Many people feel that, even with full-time work, they simply don't have the income necessary to live the lives they want. Even when it comes to just the basic essentials such as food, rent, car payments, or tuition fees, it can often seem that a dollar today just doesn't buy what it should. As it happens, this isn't just economic paranoia. In fact, the prices for daily goods have increased considerably since 1998, above and beyond what can be accounted for by inflation, giving the dollar much less buying power than it had just 20 years ago.
- The dollar's buying power is less than what it was 20 years ago, meaning what you earn doesn't stretch as far as it once did.
- Government statistics show that while household income has been steadily increasing, it has failed to keep up with the pace of inflation.
- In addition, the cost of buying items like houses and automobiles has increased at a rate that outpaces the rise in inflation.
What the Statistics Show
The Bureau of Labor Statistics keeps track of annual inflation rates and is a great resource for comparing today's prices to those of yesteryear. A metric called the Consumer Price Index is especially useful. This metric measures the average price change over time of all consumer products purchased in urban areas. While not exactly a cost of living index, the CPI is an excellent indicator of inflation and is widely used to inform public policy and legislative changes in programs such as Social Security.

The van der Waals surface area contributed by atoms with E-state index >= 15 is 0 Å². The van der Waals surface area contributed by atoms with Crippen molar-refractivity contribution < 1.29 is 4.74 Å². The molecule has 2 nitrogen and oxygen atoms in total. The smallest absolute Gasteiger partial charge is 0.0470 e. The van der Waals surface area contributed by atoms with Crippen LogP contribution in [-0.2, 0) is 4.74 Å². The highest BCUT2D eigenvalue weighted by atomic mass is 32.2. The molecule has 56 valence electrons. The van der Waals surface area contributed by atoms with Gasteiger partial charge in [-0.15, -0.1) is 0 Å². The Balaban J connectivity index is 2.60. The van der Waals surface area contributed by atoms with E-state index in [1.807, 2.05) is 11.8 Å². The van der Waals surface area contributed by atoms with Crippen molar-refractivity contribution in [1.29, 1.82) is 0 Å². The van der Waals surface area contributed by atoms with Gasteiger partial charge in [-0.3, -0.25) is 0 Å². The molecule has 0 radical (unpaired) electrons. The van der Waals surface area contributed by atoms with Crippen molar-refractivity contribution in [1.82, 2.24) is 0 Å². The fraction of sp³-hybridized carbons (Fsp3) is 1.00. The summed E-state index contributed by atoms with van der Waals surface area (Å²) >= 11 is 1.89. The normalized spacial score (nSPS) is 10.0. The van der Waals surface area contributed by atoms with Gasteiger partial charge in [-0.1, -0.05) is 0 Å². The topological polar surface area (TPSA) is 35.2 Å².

Rising Inflation and the Dollar
The BLS also makes available an inflation calculator to find out how much inflation has degraded the dollar during a certain period. For example, according to the most recent data collected by the BLS, current as of June 2019, what would have cost $20 in 1999 would now cost nearly $31.
Because wages, Social Security payments, and taxes are adjusted for inflation annually, however, it would seem that while things may cost more than they did 20 years ago, people should, in theory, be making more money to pay for those things. The information provided by the CPI doesn't show the cost of living change directly, but the amount of price change that is not attributable to inflation can be extrapolated from the CPI figures.
For example, the Bureau of Census reports that the average price of a new home in May 1999 was $193,900. According to the inflation calculator, that price today should be $298,774. The same report places the average sale price for May 2019 at $377,200, more than 26 percent higher than the price when accounting for inflation alone.
The same method can be applied to see if household incomes have similarly increased. The median household income in 1999 was $42,000, according to the Census Bureau. According to the inflation calculator, that price today should be $64,716. The most recent year with full data available is 2018, which places household income at $61,227, meaning that it has failed to keep up with inflation and is 5% below where it should be.
The average cost of buying a new car in 1999 was $20,686; adjusted for inflation, that price today should be $31,874. However, according to Kelly Blue Book, the average cost of buying a new car in April 2019 was $37,185, 14% higher than the price when accounting for inflation.
The Bottom Line
Taken together, these figures indicate that, while the average person is still making the same amount of money when accounting for inflation, prices for many of the daily necessities have gone up considerably, which means that each dollar earned does, in fact, buy less than it did 20 years ago.